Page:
All of us here at Gather are travellers, and in this ongoing series we’ll discuss the design personalities of places we’ve loved exploring – and places we want to go.
I became enamored with the Japanese design aesthetic after visiting Tokyo just as the effusive cherry blossoms began to fall in April 2009. The fresh simplicity, attention to detail, and exquisite presentation of everything from furniture to apparel to the pastries I ate every morning inspired a new way of looking at design as a young architect: thoughtful and holistic, with a quiet, focused kind of curiosity. I’ve been hooked ever since.
Oki Sato’s design firm nendo is everywhere it seems. Recently named Designer of the Year for the upcoming Paris trade fair Maison&Objet 2015, the company’s clean-lined aesthetic is punctuated by whimsical touches: a Winnie the Pooh-inspired table and chair collection designed for Walt Disney Japan includes knit “sweaters” for Eeyore-esque table legs; classic wooden Akimoku bend wood chairs are dipped in serene shades of blue and grey; and quartz table tops transform into floating lily pads in nendo’s collaboration with Caeserstone.
Elegant and refined, Mikiya Kobayashi’s work in many ways epitomizes the Japanese design world: natural materials beautifully crafted with gorgeous detailing, combined with clean fabrics and soothing colors.
A French-born architect who started her Tokyo practice in 2003, Emmauelle Moureaux brings a welcome rush of color to the typically neutral palette of the Japanese aesthetic.
MUJI may be considered the Ikea of Japan, but I disagree. There’s a simple elegance to MUJI products that Ikea can only match in cleverness.
Founded in 1980 with a vision for simplicity, affordability, and quality, MUJI is now one of the most recognizable brands in Japan.
Nosigner’s artful take on the Japanese aesthetic has led to some surprising pieces: a glowing table lamp made from recycled eggshells, and a seemingly ordinary side table that is actually a storage camelion.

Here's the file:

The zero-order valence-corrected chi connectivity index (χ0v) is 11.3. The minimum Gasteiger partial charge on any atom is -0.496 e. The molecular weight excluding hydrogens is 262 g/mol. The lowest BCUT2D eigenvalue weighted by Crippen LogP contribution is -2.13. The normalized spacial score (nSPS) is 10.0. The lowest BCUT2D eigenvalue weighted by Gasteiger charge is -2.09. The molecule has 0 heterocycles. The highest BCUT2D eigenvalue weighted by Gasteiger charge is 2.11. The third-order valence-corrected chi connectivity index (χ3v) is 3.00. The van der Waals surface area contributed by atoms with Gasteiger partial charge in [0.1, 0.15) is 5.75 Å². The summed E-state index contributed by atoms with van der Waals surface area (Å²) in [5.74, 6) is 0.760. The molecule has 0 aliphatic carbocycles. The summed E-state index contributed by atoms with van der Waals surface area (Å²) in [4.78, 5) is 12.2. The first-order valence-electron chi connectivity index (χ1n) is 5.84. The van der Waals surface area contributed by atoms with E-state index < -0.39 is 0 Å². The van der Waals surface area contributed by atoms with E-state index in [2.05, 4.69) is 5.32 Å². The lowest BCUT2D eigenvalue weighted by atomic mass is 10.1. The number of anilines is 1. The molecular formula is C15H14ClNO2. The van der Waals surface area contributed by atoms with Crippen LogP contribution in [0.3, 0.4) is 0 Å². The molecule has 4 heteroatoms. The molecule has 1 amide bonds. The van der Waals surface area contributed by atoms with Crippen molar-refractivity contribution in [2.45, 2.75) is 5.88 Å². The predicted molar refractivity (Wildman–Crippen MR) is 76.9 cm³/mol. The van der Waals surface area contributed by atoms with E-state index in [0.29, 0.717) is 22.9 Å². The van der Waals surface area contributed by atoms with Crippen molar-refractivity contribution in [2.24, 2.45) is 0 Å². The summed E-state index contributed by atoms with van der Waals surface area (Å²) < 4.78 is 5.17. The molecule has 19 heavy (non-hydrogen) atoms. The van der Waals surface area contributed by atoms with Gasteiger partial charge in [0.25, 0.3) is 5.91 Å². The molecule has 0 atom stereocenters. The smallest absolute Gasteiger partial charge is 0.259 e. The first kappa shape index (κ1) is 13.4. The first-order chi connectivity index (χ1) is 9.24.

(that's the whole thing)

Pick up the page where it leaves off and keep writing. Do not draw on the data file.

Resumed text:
Kumiko Interior Wood Panels by Tanihata Company Inc.
Shoji screens are one of the oldest and most iconic pieces of Japanese design. Tanihata Company Inc. has been manufacturing their intricate wood screens since 1959, using the “Kumiko” woodworking technique started in 600-700 A.D. The process is based on historical craftsmanship, but the patterns available are thoroughly modern, and absolutely gorgeous.
Nagoya Mosaic Tile Company
Tile isn’t something I necessarily think of when discussing Japanese design, but Nagoya Mosaic uses iconic Japanese pieces – kimono fabric, wood shoji panels – as muses and reinterprets them into sophisticated mosaic tile and ceramics.
Though a linens company may seem an odd choice for inclusion in this list, I have yet to find another company that speaks to me as so very Japanese as does Fog Linen. Their catalog consists of high-quality fabrics in simple, almost homemade forms, presented so very beautifully and lovingly, it’s as if they were designed merely to be arranged, draped, and photographed just so.
Wall Stitch Project
An intriguing graphics project, the Wall Stitch Project moves embroidery from your grandmother’s favorite fabric onto the wall. Using hi-resolution 3D printing to “sew” letters, YOY and RSDL are seeking to create letterpress for your vertical surfaces. It’s a lovely version of a vintage classic cast in a modern light – perfect for a culture with a reverence for history and a modern design present.
We finish with a very small but very joyful little screw designed by Studio Yumakano. Yes, it may get lost in a sea of regular, decidedly uncheerful fasteners, but when you find that one cheeky face, your day can’t help but get brighter.
We love hearing stories of places that have left a mark on travellers’ design souls. Let us know your favorite city, country, or region you’ve visited, and we may feature it in a future profile!